Poem: The Strangest Work

easy

The Strangest Work

Nothing, it seems, comes easy.
There is work involved, and failure,
often far too much of it.
trial and error, error and more error.
Effort.
The danger of fear sabotaging
your guardian angels.

Paul was all too right,
we are in a spiritual battle,
a conflagration unseen by bystanders
with blood and gore and real casualties
falling to the left and right,
each side trying to decide
whom to surrender to
and why

the devil is so well dressed,
in Brooks brothers and a hankie tucked, just so
while God seems far more ordinary, so easily dismissed
a beggar with pockets of gold,
riches to be given away,
to any with the courage or foolishness
to believe:
The strangest work.

About this poem

The picture was taken at the Shaker Villiage in Hancock, MA.

The poem came out of nowhere. That seems to be happening a lot this week. I am not a poet these days, just a scribe.

Tom

 

Poem: Tourists

Rome - St Peters

Tourists

The cathedral is full
of tourists,
gape-mouthed, overwhelmed
at the gilding and paint, the play of light and space
and color,
everywhere, color.
Cameras clicking.
Fingers pointing.
A murmur of wonder echoes from chamber to chamber,
a museum so vibrant
they miss the quiet God of light
all around them.

About this poem

How did we get to a place where churches and temples have become museum pieces, rather than sacred space?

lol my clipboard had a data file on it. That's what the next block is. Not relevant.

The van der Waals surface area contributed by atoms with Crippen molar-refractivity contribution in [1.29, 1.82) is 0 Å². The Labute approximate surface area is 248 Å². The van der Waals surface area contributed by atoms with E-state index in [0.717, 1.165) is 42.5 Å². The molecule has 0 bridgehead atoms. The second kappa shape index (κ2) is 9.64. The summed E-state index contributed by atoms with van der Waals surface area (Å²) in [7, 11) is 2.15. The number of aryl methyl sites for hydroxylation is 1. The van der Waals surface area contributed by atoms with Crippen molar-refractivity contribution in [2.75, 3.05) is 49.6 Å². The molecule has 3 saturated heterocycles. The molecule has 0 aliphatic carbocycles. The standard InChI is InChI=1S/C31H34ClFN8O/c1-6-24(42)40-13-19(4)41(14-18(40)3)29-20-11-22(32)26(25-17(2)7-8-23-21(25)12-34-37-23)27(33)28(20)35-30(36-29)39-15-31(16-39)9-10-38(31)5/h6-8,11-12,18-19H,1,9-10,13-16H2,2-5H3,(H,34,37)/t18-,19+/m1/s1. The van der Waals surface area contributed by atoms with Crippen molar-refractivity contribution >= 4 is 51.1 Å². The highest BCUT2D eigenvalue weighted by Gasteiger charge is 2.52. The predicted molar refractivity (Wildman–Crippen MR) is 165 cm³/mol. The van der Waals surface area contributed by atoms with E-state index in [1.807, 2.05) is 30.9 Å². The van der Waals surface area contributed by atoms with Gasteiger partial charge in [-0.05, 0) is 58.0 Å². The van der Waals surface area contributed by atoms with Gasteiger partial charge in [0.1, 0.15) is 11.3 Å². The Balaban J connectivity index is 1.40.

We are the poorer for it, I believe.

Tom

Poem: Repentance

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Repentance

Let us cease to profess a faith that has forgotten
the broken, the abandoned, the lost.
Let us put away our crosses and robes,
our pulpits and altars wrapped in old testament wrath
all holy in our forgetting that we are indeed
our brother’s keeper,
that we are neither righteous or capable
of saving souls with our hard hearts and hate
for the hungry and shattered and holy other.
that in our trappings and good fortune
we have put aside the two commandments
that could save us and those around us.

They, these two lines in a book dense with words,
are too simple.
Unadorned.
Lacking in rank or showy theology.
Too obvious in their truth
to be true.
and so we wrap ourselves in the undercard,
righteous reasons to rant,
a shell game, a magicians’ trick, all distraction and smoke
and noise. Always, the noise.

It is time to stop.
To go quiet.
To look within,
to understand where and when and how
we became broken, unblessed, angry,
to turn away from the noise and clutter
and remember the purpose of our faith:

to save us
from ourselves.

About this poem

  1. I have become that rarest of creatures, a liberal, evangelical Christian.
  2. I have tried to stay away from my politics here, because as soon as you declare an opinion in today’s world, half your audience leaves you (which half depends on your stance). But my truth leaks out sometimes. Without apology.